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Mad Cow Disease (BSE)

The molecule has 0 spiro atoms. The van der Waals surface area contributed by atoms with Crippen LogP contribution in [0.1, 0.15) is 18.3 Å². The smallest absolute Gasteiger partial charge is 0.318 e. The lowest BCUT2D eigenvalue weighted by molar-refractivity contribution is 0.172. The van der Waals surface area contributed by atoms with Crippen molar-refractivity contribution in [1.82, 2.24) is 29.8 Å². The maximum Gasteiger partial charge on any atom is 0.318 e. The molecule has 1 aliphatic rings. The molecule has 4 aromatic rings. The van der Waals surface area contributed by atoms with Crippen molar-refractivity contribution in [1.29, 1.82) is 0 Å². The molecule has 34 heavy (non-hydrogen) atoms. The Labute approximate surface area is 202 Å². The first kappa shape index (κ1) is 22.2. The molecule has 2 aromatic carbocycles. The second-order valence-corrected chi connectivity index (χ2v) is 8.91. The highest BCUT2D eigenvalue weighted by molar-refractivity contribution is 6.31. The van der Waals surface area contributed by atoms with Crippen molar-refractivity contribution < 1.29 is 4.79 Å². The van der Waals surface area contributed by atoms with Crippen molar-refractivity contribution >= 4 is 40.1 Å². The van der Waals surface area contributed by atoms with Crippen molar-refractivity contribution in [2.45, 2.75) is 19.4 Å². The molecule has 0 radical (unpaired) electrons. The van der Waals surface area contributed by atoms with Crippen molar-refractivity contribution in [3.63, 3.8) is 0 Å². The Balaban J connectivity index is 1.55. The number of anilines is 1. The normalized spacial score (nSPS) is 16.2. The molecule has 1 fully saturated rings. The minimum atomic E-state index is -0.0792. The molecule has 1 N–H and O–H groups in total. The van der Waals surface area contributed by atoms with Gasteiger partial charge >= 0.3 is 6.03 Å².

Bovine spongiform encephalopathy (BSE), popularly referred to as mad cow disease, has caused such global controversy that one might expect it to be clearly proven as a very contagious and deadly human disease, but this expectation is far from true. Worldwide, fewer than 200 human cases have been blamed on infection with the BSE agent. Infection is thought to cause a human disease called variant Creutzfeldt-Jakob disease (vCJD). The human vCJD illness is somewhat different from the previously recognized classic Creutzfeldt-Jakob disease (CJD). Those affected with vCJD are younger, with a median age of 28 years (versus 68 years for CJD); the duration of illness is about twice as long at 13 to 14 months (versus 4–5 months for CJD); and patients exhibit more prominent ...

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